Monday, September 10, 2007

Am I now one of the cool kids?

A recent World Net Daily article bemoans "The Rise of Atheist America."
In earlier eras, atheists were on the fringes of society, mistrusted by the mainstream. Those few who dared to publicly push their beliefs on society, like Madalyn Murray O'Hair, were widely regarded as malevolent kooks. But today, Hitchens' No. 1 New York Times bestseller, which has dominated the nonfiction charts for months, boldly condemns religion – including Christianity – as "violent, irrational, intolerant, allied to racism, tribalism, and bigotry, invested in ignorance and hostile to free inquiry, contemptuous of women and coercive toward children."
The article goes on to raise a number of points (I won't quite call them interesting, or apply any adjective, for that matter), but at no point does it actually refute any of the allegations references in the above quote.

I have to agree with Skepchick's idea to make this into a poster:

Seriously, all this "America is a Christian nation" stuff is getting tiresome. I am still resolute in my conviction that a religion is only as worthwhile as its worst practitioner, and most religions in existence today therefore have a lot to answer for.

1 comment:

Todd Stadler said...

Is it telling, I wonder, how you phrase your final sentence: "a religion is only as worthwhile as its worst practitioner, and most religions in existence today therefore have a lot to answer for." Does this maxim apply only to religions, or to all philosophies, ideas, and the like?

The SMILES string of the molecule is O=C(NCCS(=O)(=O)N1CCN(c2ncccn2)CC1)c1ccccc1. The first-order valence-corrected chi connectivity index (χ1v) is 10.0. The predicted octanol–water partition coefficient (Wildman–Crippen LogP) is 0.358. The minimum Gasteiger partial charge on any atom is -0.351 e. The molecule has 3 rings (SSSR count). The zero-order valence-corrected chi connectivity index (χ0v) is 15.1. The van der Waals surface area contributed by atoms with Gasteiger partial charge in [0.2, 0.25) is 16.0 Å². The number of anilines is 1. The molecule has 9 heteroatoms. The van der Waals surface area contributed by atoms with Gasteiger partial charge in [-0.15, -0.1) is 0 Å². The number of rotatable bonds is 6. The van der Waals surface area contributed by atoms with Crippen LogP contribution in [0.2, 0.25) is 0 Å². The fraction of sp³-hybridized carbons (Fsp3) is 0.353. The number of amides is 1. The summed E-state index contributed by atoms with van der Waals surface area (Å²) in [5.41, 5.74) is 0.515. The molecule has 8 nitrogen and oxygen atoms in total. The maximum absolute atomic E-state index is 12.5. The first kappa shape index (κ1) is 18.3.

I only ask, of course, because, well, I disagree. But perhaps the validity of the maxim is made more plain when taken into a larger context than religion.

Of what value is it to judge liberalism by, say, Ward Churchill? (Oh, there are worse liberals, I'm sure, but I'm being lazy, and he was certainly an example of right-wingers putting your maxim into play -- annoyingly, I might add.) Or conservatism by George W. Bush?

Of course, Bush provides another problem with your maxim: how do you define a "practitioner"? Because how one does so very likely depends on the bias one already has. Is Fred Phelps a practitioner of Christianity? Perhaps, if you dislike both. But definitively not, if you're like an overwhelming number of Christians. And yet, it would seem that you claim the ability to define who is a Christian over and against the overwhelming population who claim the label. I maintain that if you're going to do that, then atheists (and, because I can say so, apatheists) have to answer for Stalin, Mao, and so on.

No idea, no matter how good, is going to be put into perfect practice by all its adherents (or those who claim to be them). But what is the value of judging ideas by the worst among us? To prove that there are some really terrible people out there?

Well, then, democracy is crap, as judged by North Korea and Cuba, both of which claim (the former in the country's name, no less) to be democratic. What I find particularly problematic with your approach is that there are legitimate discussions to be had about the pros and cons of democracy, but you'll never have them if you frame it in terms of North Korea's system of government, because, well, practically no one thinks it's a democracy!

Okay, I've ranted too much. Say hello to Austin for me.